another view of the cool track

the back yard or our Airbnb home

This is the "living area". 
It actually was great that we had so much space.

Our bedroom--seven of us slept in this room (Jimmy, Me, Julie, Big Sam, Clay, Leah, and Sam).
Our rental included two bedrooms, both with multiple beds. We gave one room to Dan and Tami, and the rest of us slept in this room. We were warm and cozy!

Another view of our bedroom. The second night, after sleeping together in a twin bunk bed with a mattress so squeaky we awoke everyone in the room every time we turned over, Jimmy and I found a double mattress to put on the floor and made our bed there. Much better!

Ok. The dining room. 
Really no words. Just pictures. The kids loved it! And I will say that I have never dined in such a place. :)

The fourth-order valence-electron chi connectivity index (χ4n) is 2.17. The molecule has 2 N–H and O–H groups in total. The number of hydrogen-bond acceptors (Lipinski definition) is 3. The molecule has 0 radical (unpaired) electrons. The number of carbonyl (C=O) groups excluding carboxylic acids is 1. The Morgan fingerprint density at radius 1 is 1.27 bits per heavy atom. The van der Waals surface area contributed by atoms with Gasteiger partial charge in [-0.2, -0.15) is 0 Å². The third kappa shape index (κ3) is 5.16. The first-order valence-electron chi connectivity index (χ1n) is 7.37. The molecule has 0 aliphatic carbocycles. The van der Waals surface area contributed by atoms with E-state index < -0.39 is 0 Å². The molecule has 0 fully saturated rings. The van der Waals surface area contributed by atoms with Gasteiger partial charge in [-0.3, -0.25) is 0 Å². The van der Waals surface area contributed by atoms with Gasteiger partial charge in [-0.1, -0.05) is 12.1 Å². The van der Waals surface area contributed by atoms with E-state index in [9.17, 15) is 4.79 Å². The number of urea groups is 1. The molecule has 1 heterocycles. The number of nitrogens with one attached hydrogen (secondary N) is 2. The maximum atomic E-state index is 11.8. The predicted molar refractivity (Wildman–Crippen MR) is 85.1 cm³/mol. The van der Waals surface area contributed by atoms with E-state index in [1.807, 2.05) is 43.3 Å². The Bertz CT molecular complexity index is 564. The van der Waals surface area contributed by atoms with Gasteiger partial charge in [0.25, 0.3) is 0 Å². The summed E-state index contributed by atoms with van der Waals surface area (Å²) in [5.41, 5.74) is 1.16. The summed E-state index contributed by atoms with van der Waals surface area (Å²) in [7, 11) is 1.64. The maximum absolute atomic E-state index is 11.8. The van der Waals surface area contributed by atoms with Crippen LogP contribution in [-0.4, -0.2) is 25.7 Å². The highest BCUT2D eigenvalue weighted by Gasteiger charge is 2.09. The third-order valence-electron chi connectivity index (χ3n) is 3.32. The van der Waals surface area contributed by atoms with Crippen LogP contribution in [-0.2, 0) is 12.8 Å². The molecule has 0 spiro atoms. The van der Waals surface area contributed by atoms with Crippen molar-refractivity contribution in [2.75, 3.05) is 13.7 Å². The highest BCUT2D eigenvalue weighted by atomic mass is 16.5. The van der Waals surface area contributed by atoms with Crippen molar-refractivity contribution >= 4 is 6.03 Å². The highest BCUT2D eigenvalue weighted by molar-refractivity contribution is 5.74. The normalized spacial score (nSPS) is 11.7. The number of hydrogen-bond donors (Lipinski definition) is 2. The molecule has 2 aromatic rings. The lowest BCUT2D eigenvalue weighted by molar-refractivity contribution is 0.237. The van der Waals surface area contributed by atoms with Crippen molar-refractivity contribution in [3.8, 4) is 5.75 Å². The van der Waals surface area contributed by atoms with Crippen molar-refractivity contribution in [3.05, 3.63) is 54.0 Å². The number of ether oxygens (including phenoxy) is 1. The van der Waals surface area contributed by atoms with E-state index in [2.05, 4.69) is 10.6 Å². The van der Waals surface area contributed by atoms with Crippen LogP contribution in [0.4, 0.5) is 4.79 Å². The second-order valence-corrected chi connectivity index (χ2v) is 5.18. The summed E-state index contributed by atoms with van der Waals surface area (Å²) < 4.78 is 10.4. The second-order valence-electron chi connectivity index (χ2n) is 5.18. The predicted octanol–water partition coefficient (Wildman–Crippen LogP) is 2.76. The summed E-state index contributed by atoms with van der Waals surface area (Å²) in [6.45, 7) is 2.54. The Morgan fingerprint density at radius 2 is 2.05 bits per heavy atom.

an overview of the room

a woodpile in the corner

some sort of area in the back of the room
The homeowner apparently likes to decorate with eclectic items from nature. Everywhere we looked there were sticks, branches, leaves, rocks, etc. on display. 

This is the kitchen. Thankfully, there was a coffee pot. There was also a collection of dishes and pots and pans, and Tami was able to reheat and prepare a delicious lunch for us the second day we were there.
(Click on the picture and try to read the sign to the left and above the sink.)

This is the back patio area. 

Leah and Dan enjoying the nice weather outside the house

This is my French friend, "Matt". I could not understand nor pronounce his name, so I just called him Matt. The beginning of his name sounded like Matt to me. Matt was also boarding in this house. He was there for a two week stay to visit his girlfriend. I enjoyed talking to him in the gazebo one morning. He spoke English very well, so we had a fun time getting to know one another. 

This is in front of our Airbnb home.